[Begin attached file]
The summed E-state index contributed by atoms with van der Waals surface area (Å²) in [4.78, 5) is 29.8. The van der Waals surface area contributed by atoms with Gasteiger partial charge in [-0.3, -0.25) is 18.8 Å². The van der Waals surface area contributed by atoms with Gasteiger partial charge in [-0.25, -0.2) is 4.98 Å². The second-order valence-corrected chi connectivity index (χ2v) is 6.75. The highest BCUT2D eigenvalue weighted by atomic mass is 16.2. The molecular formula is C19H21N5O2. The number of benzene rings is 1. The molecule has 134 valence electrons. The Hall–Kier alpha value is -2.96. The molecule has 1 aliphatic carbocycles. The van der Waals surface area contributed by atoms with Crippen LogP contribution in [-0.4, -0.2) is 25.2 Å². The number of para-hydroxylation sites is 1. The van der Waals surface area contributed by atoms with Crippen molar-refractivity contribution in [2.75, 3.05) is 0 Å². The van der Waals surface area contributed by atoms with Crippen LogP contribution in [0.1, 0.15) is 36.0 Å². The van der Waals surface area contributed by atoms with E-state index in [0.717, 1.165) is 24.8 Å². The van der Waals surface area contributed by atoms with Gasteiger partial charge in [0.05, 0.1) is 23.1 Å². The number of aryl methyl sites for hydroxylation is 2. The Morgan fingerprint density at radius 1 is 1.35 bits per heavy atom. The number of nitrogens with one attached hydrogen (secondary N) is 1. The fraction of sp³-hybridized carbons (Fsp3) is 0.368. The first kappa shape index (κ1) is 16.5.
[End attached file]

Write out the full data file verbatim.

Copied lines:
The summed E-state index contributed by atoms with van der Waals surface area (Å²) in [4.78, 5) is 29.8. The van der Waals surface area contributed by atoms with Gasteiger partial charge in [-0.3, -0.25) is 18.8 Å². The van der Waals surface area contributed by atoms with Gasteiger partial charge in [-0.25, -0.2) is 4.98 Å². The second-order valence-corrected chi connectivity index (χ2v) is 6.75. The highest BCUT2D eigenvalue weighted by atomic mass is 16.2. The molecular formula is C19H21N5O2. The number of benzene rings is 1. The molecule has 134 valence electrons. The Hall–Kier alpha value is -2.96. The molecule has 1 aliphatic carbocycles. The van der Waals surface area contributed by atoms with Crippen LogP contribution in [-0.4, -0.2) is 25.2 Å². The number of para-hydroxylation sites is 1. The van der Waals surface area contributed by atoms with Crippen molar-refractivity contribution in [2.75, 3.05) is 0 Å². The van der Waals surface area contributed by atoms with Crippen LogP contribution in [0.1, 0.15) is 36.0 Å². The van der Waals surface area contributed by atoms with E-state index in [0.717, 1.165) is 24.8 Å². The van der Waals surface area contributed by atoms with Gasteiger partial charge in [0.05, 0.1) is 23.1 Å². The number of aryl methyl sites for hydroxylation is 2. The Morgan fingerprint density at radius 1 is 1.35 bits per heavy atom. The number of nitrogens with one attached hydrogen (secondary N) is 1. The fraction of sp³-hybridized carbons (Fsp3) is 0.368. The first kappa shape index (κ1) is 16.5.